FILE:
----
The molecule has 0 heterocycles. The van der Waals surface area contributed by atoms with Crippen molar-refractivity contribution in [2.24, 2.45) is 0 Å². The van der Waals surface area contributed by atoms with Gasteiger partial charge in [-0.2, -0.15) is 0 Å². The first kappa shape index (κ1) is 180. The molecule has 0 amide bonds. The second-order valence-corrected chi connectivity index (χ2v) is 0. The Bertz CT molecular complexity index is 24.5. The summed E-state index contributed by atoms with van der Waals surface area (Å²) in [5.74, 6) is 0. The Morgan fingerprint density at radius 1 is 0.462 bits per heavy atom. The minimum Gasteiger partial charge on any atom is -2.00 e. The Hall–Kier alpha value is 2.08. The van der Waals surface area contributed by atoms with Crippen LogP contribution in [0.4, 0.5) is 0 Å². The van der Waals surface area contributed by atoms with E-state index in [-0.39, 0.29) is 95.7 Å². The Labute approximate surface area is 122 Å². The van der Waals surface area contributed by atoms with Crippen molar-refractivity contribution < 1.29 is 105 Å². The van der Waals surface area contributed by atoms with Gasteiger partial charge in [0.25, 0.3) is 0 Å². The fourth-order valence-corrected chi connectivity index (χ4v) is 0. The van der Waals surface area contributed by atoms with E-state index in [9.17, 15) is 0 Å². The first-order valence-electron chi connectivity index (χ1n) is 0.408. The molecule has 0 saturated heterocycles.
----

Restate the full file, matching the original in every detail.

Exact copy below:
The molecule has 0 heterocycles. The van der Waals surface area contributed by atoms with Crippen molar-refractivity contribution in [2.24, 2.45) is 0 Å². The van der Waals surface area contributed by atoms with Gasteiger partial charge in [-0.2, -0.15) is 0 Å². The first kappa shape index (κ1) is 180. The molecule has 0 amide bonds. The second-order valence-corrected chi connectivity index (χ2v) is 0. The Bertz CT molecular complexity index is 24.5. The summed E-state index contributed by atoms with van der Waals surface area (Å²) in [5.74, 6) is 0. The Morgan fingerprint density at radius 1 is 0.462 bits per heavy atom. The minimum Gasteiger partial charge on any atom is -2.00 e. The Hall–Kier alpha value is 2.08. The van der Waals surface area contributed by atoms with Crippen LogP contribution in [0.4, 0.5) is 0 Å². The van der Waals surface area contributed by atoms with E-state index in [-0.39, 0.29) is 95.7 Å². The Labute approximate surface area is 122 Å². The van der Waals surface area contributed by atoms with Crippen molar-refractivity contribution < 1.29 is 105 Å². The van der Waals surface area contributed by atoms with Gasteiger partial charge in [0.25, 0.3) is 0 Å². The fourth-order valence-corrected chi connectivity index (χ4v) is 0. The van der Waals surface area contributed by atoms with E-state index in [9.17, 15) is 0 Å². The first-order valence-electron chi connectivity index (χ1n) is 0.408. The molecule has 0 saturated heterocycles.